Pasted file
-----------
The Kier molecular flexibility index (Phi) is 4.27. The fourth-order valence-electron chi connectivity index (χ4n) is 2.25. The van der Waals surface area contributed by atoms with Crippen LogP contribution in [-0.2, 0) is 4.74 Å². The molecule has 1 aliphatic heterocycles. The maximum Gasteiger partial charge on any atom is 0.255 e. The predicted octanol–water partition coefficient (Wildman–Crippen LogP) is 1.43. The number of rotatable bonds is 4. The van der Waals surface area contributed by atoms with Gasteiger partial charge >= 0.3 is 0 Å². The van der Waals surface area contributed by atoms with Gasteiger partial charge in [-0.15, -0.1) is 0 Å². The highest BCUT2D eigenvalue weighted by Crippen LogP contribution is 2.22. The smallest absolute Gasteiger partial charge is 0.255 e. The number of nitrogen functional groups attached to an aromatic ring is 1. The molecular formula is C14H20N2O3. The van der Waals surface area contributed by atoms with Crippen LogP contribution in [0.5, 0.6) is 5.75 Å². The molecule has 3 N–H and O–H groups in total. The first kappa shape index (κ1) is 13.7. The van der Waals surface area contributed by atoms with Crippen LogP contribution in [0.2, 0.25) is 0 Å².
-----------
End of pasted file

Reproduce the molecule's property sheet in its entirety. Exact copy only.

The Kier molecular flexibility index (Phi) is 4.27. The fourth-order valence-electron chi connectivity index (χ4n) is 2.25. The van der Waals surface area contributed by atoms with Crippen LogP contribution in [-0.2, 0) is 4.74 Å². The molecule has 1 aliphatic heterocycles. The maximum Gasteiger partial charge on any atom is 0.255 e. The predicted octanol–water partition coefficient (Wildman–Crippen LogP) is 1.43. The number of rotatable bonds is 4. The van der Waals surface area contributed by atoms with Gasteiger partial charge >= 0.3 is 0 Å². The van der Waals surface area contributed by atoms with Gasteiger partial charge in [-0.15, -0.1) is 0 Å². The highest BCUT2D eigenvalue weighted by Crippen LogP contribution is 2.22. The smallest absolute Gasteiger partial charge is 0.255 e. The number of nitrogen functional groups attached to an aromatic ring is 1. The molecular formula is C14H20N2O3. The van der Waals surface area contributed by atoms with Crippen LogP contribution in [0.5, 0.6) is 5.75 Å². The molecule has 3 N–H and O–H groups in total. The first kappa shape index (κ1) is 13.7. The van der Waals surface area contributed by atoms with Crippen LogP contribution in [0.2, 0.25) is 0 Å².